Future directions for immune modulation in neurodegenerative disorders: focus on Parkinson's disease

J Neural Transm (Vienna). 2010 Aug;117(8):1019-25. doi: 10.1007/s00702-010-0431-6. Epub 2010 Jun 12.


One common feature of neurodegenerative diseases is neuroinflammation. In the case of Parkinson's disease (PD), neuroinflammation appears early and persists throughout the disease course. The principal cellular mediator of brain inflammation is the resident microglia which share many features with related hematopoietically derived macrophages. Microglia can become activated by misfolded proteins including the PD relevant example, alpha-synuclein, a presynaptic protein. When activated, microglia release pro-inflammatory diffusible mediators that promote dysfunction and contribute to the death of the PD vulnerable dopaminergic neurons in the midbrain. Recently, the orphan nuclear receptor Nurr1, well known as a critical determinant in dopaminergic neuron maturation, has been ascribed two new properties. First, it promotes the production and release of the neuropeptide vasoactive intestinal peptide that functions both to stimulate dopaminergic neuron survival and inhibit neuroinflammation. Second, Nurr1 suppresses the expression and release of pro-inflammatory cytokines in glial cells. Herein, we discuss these new findings in context of strategies to attenuate neuroinflammation in PD.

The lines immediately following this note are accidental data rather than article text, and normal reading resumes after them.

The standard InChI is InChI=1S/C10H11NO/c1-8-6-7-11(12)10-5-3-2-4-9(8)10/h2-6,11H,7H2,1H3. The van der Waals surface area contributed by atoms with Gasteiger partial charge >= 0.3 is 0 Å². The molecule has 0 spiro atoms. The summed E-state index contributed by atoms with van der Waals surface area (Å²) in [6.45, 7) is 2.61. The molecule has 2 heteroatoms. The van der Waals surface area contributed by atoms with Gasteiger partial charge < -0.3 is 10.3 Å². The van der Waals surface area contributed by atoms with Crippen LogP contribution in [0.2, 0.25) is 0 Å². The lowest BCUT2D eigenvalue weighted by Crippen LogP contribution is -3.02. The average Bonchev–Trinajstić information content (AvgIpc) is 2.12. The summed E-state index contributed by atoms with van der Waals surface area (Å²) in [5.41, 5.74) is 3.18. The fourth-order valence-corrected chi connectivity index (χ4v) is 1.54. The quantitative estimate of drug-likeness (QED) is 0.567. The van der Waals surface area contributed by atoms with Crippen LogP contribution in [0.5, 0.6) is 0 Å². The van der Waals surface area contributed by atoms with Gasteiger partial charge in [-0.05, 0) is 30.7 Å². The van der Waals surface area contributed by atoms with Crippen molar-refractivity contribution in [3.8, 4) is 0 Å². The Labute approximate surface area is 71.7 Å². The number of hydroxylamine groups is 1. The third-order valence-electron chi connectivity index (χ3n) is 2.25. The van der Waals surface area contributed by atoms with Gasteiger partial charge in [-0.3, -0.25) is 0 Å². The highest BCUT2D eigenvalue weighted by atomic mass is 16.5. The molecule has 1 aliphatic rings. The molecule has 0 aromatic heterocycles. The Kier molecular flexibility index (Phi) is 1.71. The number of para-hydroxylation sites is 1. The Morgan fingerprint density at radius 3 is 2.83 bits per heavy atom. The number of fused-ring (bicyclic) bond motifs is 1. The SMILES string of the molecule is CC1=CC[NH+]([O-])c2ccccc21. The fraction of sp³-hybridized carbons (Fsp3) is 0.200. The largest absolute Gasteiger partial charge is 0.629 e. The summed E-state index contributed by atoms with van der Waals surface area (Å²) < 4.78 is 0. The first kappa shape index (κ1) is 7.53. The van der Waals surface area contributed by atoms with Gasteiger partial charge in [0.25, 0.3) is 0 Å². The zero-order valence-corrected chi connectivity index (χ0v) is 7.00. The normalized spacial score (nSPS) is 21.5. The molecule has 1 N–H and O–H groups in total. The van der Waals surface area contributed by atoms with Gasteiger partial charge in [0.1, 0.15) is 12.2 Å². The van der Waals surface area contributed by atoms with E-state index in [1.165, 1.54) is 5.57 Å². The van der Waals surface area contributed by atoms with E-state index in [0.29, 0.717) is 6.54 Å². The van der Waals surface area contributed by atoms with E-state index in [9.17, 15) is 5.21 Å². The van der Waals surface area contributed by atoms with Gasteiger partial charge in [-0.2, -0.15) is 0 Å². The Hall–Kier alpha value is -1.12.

Publication types

  • Review

MeSH terms

  • Animals
  • Disease Progression
  • Dopamine / metabolism
  • Encephalitis* / etiology
  • Encephalitis* / immunology
  • Encephalitis* / therapy
  • Humans
  • Inflammation Mediators / metabolism
  • Inflammation Mediators / therapeutic use*
  • Models, Biological
  • Parkinson Disease / immunology*
  • Parkinson Disease / therapy*


  • Inflammation Mediators
  • Dopamine